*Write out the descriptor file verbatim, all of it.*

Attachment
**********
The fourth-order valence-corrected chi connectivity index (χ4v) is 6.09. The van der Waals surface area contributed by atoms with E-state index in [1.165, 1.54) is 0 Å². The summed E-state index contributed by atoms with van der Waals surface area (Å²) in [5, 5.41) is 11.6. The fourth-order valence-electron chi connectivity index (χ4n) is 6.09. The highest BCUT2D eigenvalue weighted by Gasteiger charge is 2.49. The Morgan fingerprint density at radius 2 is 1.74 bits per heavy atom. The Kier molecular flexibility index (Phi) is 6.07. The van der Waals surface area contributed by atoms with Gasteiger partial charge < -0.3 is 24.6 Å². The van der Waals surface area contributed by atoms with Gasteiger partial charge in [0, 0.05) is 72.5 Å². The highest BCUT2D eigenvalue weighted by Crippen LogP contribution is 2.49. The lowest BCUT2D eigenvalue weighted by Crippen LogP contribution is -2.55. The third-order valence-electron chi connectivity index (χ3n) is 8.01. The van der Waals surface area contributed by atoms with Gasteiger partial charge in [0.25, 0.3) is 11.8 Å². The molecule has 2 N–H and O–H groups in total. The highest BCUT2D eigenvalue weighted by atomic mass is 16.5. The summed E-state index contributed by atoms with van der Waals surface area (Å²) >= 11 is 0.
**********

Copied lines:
The fourth-order valence-corrected chi connectivity index (χ4v) is 6.09. The van der Waals surface area contributed by atoms with E-state index in [1.165, 1.54) is 0 Å². The summed E-state index contributed by atoms with van der Waals surface area (Å²) in [5, 5.41) is 11.6. The fourth-order valence-electron chi connectivity index (χ4n) is 6.09. The highest BCUT2D eigenvalue weighted by Gasteiger charge is 2.49. The Morgan fingerprint density at radius 2 is 1.74 bits per heavy atom. The Kier molecular flexibility index (Phi) is 6.07. The van der Waals surface area contributed by atoms with Gasteiger partial charge < -0.3 is 24.6 Å². The van der Waals surface area contributed by atoms with Gasteiger partial charge in [0, 0.05) is 72.5 Å². The highest BCUT2D eigenvalue weighted by Crippen LogP contribution is 2.49. The lowest BCUT2D eigenvalue weighted by Crippen LogP contribution is -2.55. The third-order valence-electron chi connectivity index (χ3n) is 8.01. The van der Waals surface area contributed by atoms with Gasteiger partial charge in [0.25, 0.3) is 11.8 Å². The molecule has 2 N–H and O–H groups in total. The highest BCUT2D eigenvalue weighted by atomic mass is 16.5. The summed E-state index contributed by atoms with van der Waals surface area (Å²) >= 11 is 0.